Note, jumping ahead again but here are some headaches during BBB, that added to his stress level and caused him to have a heart attack. Gene wanted church hill cabinets to run the playfields and cabinets. CHC did not want to do this for him and deal with 150 to 200 playfields. Small run for them and not worth their time. I know this from both parties caused I verified this fact later on with someone at CHC many years later. CHC wanted to make their own game and were designing Vacation pinball. Gene, while holdings Williams exclusivity, renewed one of their expiring patents for the ball trough assembly used on the later Williams 90s games. He now had exclusive rights on the ball trough. (Williams was pissed.) He made a deal with CHC where they could use his ball trough for Vacation, and in turn they would run the playfields. (I think he sourced out cabinets to a cheaper local company. More on that in a minute.) The following shit show occurred with this deal.
1. Gene shows up in Cicero IL, to pick up the playfields. He starts saying I want this one discounted cause of imperfections, I want this one for free, I want this one for discounted cause its lighter, blah blah blah. The head guy at CHC says basically take it all as discussed or F off. Gene then takes all playfields at original deal parameters.
2. Early in BBB game assembly, while ball geometry is being tested, the clear coat and artwork begins completely peeling off from the ball friction. Like one of those scratch off lottery tickets. They test other playfields, and then same is happening. Gene is pissed and starts blaming CHC that they did it on purpose to sabotaged his game. He tells Kim we have too much time and money invested in this. Words are exchanged with CHC, with no resolve. Gene says go with them as they are. Kim says I am the one who is going to get massive amounts of calls after game delivery and we are going to get sued. The solution is as follows. They take all 190 playfields to the local Ford dealership in Bloomington. They go to the collision department and make a deal to have all the playfields clear coated again with automotive clear. Luckily this takes care of this issue, but a lot of stress with this.
3. Prior to the above, the BBB cabinets arrive in Bloomington, and they look awful. The purple is off, the sidewall paint coverage does not go down far enough into the cabinet. The fading shows when the playfield is set at the target height. In addition the cabinets are rough as hell. The back box purple coverage does not extend to the edges, and inside the back box paint is missing. Gene says go with it as is. Kim and Gene fight for days, and finally someone is brought in to sand and repaint most of the cabinets.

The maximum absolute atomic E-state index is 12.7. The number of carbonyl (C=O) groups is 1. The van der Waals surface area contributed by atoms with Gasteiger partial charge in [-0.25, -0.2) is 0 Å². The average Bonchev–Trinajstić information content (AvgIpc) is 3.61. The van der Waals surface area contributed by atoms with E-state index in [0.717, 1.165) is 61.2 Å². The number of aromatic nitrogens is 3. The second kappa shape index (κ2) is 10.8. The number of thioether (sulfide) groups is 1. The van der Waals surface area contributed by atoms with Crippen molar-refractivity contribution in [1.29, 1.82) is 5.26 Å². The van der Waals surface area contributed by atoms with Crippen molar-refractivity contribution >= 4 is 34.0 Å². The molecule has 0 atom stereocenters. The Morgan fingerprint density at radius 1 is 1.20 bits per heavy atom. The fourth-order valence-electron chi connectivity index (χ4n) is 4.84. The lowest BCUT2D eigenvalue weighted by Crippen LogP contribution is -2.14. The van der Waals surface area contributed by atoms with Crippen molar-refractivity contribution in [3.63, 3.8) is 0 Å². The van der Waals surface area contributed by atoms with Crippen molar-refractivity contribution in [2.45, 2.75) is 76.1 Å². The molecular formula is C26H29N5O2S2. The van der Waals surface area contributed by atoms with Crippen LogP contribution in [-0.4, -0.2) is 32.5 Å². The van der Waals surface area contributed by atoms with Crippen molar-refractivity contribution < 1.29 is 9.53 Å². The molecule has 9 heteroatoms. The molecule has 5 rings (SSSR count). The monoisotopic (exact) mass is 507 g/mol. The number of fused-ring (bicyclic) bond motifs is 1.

4. The two aliens sitting at the bar in the game cannot be remade easily. The artwork is lost and engineering diagrams lost. The originals were made by an art studio, and the guy was no longer around who did it. They took the two off of Gene's game, and have them remolded from the originals. He has 400 or so produced and it was costly. When installed in a sample game, the ball runs off the track in their mouths. They spin, and the ball doesn't release from their mouths. Somehow the mouths are too deep. More issues to deal with and this is a showstopper. More arguing and stress on everyone. Solution is to add a blob of paint in the aliens mouths so the ball doesn't come to a complete rest. This works after a lot of tweaking.
More and more issues like this occur during production.
This entry is getting long so more to come covering the following:
1. Gene asks Gary to assemble BBB. Gary says 1Million to get him off his case. He doesn't want to help gene because it is competition.
2. They company who was going to assemble / populate the playfields screw Gene and asks for more money. Double original quote.
3. Gene wants me and my brother to create wiring harnesses for BBB. He shows us one giant spool of black wire he got at an auction. Says we can make color coated wires with sharpies and some paint. We pass on this. He has to outsource this.
4. The black light assembly is no longer available and company who made it is out of business. He has to buy some assemblies from China, take them apart and reassemble.
At one point Gene has to sell property, several parcels on his compound, to keep the project going. He has a massive heart attack and goes to the hospital. More on this to come. Quadruple bypass. Kim is real worried his not going to make it. I will post more tomorrow. The saga continues.
Thanks
Dougram

I mentioned earlIer Gene lost Big time on BBB , but but oh man nearly his life to. I do not remember off hand hearing about the heart attack and quad bypass....

#209 35 days ago
Quoted from pinballlife:

It's not my place to say what the winning bid was since it was not PBL.
I was simply clarifying that other bids could have been made once the original bid was placed. Were they? I don't know. I didn't end up raising the bid. That's my business and I feel comfortable sharing that bit of info. Beyond that, I am not at liberty to say, sorry.
I found it odd that Gene had so much stuff left in ~2012. About 4 years earlier he had supposedly sold everything to another pinball parts seller(s), yet he still had rooms, no buildings, full of parts in his possession when I took the pre-bankruptcy tour of his properties in ~2012.